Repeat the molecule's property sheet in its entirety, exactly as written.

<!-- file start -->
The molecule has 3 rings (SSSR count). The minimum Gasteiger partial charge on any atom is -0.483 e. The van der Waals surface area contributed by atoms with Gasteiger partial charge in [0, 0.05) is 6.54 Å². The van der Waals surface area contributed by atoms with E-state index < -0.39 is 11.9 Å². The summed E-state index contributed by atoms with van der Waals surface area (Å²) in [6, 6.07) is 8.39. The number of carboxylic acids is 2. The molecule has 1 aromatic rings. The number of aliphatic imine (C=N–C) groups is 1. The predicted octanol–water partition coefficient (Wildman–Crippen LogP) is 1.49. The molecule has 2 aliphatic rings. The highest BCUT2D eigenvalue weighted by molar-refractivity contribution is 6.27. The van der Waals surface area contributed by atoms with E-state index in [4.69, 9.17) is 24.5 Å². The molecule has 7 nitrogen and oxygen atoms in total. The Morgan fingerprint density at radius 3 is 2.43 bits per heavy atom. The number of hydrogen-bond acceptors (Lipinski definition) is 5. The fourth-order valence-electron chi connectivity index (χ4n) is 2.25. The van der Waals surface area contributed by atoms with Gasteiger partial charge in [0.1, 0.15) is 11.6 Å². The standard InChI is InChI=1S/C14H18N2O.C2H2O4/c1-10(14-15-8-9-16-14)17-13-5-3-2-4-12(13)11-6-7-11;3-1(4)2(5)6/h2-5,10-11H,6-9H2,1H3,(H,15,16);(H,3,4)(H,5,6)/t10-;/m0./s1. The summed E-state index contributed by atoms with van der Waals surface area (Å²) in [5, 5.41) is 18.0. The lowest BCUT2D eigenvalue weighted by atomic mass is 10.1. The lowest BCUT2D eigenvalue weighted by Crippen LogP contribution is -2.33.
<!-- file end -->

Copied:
The molecule has 3 rings (SSSR count). The minimum Gasteiger partial charge on any atom is -0.483 e. The van der Waals surface area contributed by atoms with Gasteiger partial charge in [0, 0.05) is 6.54 Å². The van der Waals surface area contributed by atoms with E-state index < -0.39 is 11.9 Å². The summed E-state index contributed by atoms with van der Waals surface area (Å²) in [6, 6.07) is 8.39. The number of carboxylic acids is 2. The molecule has 1 aromatic rings. The number of aliphatic imine (C=N–C) groups is 1. The predicted octanol–water partition coefficient (Wildman–Crippen LogP) is 1.49. The molecule has 2 aliphatic rings. The highest BCUT2D eigenvalue weighted by molar-refractivity contribution is 6.27. The van der Waals surface area contributed by atoms with E-state index in [4.69, 9.17) is 24.5 Å². The molecule has 7 nitrogen and oxygen atoms in total. The Morgan fingerprint density at radius 3 is 2.43 bits per heavy atom. The number of hydrogen-bond acceptors (Lipinski definition) is 5. The fourth-order valence-electron chi connectivity index (χ4n) is 2.25. The van der Waals surface area contributed by atoms with Gasteiger partial charge in [0.1, 0.15) is 11.6 Å². The standard InChI is InChI=1S/C14H18N2O.C2H2O4/c1-10(14-15-8-9-16-14)17-13-5-3-2-4-12(13)11-6-7-11;3-1(4)2(5)6/h2-5,10-11H,6-9H2,1H3,(H,15,16);(H,3,4)(H,5,6)/t10-;/m0./s1. The summed E-state index contributed by atoms with van der Waals surface area (Å²) in [5, 5.41) is 18.0. The lowest BCUT2D eigenvalue weighted by atomic mass is 10.1. The lowest BCUT2D eigenvalue weighted by Crippen LogP contribution is -2.33.